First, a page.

But the apple gets Peter thinking about the "amazing apple pie" he and Olivia had "just after the invasion" in Boston. He prattles on obliviously about the dingy little restaurant they found with the "mad genius" cook while they were looking for a place to eat after going to the shelter for lost children. "What was that guy's name?" Peter asks, and a CLEARLY UNCOMFORTABLE Olivia is all, "I don't know," and Peter can't believe that Ms. Photographic Memory can't remember and fails to clue in to Olivia's obvious discomfort, not to mention it doesn't occur to him that it's really, really, REALLY weird to be fondly reminiscing about a time when they had just been to a shelter for lost children to look for their DAUGHTER WHO WENT MISSING DURING AN INVASION OF PSEUDO-OMNISCIENT NON-HUMANS, I mean JESUS CHRIST PETER WOULD YOU LISTEN TO YOURSELF. I mean, it looks like even Etta, who basically met her mom like two days ago seems to be able to tell that something's up.
Anyway, what they're doing is an air sample analysis and Walter looks at the red color that the test strip turned when they were DOING SCIENCE and says the man died of asphyxiation: "Every pore on his body is completely sealed. His body was trying to protect itself against the airborne corrosive," he explains. The corpse's pH has been radically altered and it seems to get much worse the deeper you go into the mine. Walter doesn't seem to notice everyone's squeamishness when he casually yanks the crusty arm off the corpse.
Peter asks if what they're looking for could have caused this, and Walter says it's unlikely, but his theory is that it's the high levels of carbon dioxide and other gases introduced into the atmosphere by the Observers. "From those machines that they were building in Central Park," says Peter. Olivia wants to know how that would affect Edwin and the treepeople, and Walter says they're far enough away from the source and receive only incremental doses. But prolonged exposure has created a "drastic immune response," like an extreme form of psoriasis. I'm not quite following this -- there may be something that I'm missing, but it's that there's something in the mind that's reacting to the carbon dioxide and other gases, right? Wait, I keep forgetting it doesn't matter. Anyway, Edwin shows up to say he found an entry that he thinks Walter will want to see.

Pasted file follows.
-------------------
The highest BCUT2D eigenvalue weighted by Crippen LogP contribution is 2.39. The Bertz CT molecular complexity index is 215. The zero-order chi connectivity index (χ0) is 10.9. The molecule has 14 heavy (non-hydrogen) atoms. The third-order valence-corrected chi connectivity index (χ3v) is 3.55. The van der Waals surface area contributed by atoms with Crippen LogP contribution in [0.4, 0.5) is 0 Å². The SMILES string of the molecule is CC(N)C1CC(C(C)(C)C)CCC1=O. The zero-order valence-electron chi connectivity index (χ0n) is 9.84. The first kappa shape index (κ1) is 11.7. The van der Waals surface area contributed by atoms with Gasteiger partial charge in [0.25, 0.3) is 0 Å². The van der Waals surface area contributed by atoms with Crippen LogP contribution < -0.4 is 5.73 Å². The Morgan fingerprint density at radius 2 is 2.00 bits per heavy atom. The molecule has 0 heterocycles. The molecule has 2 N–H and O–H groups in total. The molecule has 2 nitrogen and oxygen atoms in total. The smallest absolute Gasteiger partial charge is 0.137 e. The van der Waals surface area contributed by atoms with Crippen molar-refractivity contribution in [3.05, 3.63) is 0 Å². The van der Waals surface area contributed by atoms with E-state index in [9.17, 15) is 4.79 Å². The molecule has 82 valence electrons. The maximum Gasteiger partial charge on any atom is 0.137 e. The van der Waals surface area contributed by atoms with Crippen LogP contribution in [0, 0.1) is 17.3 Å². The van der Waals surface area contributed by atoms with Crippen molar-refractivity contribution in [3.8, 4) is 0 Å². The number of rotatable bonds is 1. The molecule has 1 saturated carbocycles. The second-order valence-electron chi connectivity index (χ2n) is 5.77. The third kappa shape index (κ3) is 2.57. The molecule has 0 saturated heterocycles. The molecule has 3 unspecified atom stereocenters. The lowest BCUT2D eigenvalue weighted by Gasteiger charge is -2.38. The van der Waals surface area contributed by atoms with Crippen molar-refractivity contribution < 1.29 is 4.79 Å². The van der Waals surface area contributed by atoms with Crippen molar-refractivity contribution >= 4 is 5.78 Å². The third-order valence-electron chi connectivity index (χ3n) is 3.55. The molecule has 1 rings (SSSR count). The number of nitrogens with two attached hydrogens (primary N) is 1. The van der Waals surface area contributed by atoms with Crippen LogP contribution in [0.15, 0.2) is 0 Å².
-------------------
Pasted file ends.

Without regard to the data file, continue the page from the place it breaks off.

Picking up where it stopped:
Down in the archive, the Fringe team checks out an entry that notes that five weeks after the invasion, a man came to the camp and went down into the mine and gathered several rocks with a reddish hue. There's a picture of the guy from behind, and despite the fact the guy has, you know, HAIR, Walter asks if the man was named September. Edwin says his father recorded it as a man in his late 30s with dark hair named Donald. "He says he was waiting for a scientist from Boston. I was thinking perhaps that was you," says Edwin. So just to be clear, these treepeople are saving news articles from around the world but also writing up stuff that happens around the camp, right? The Treepeople Times must have a goddamn thrill on every page.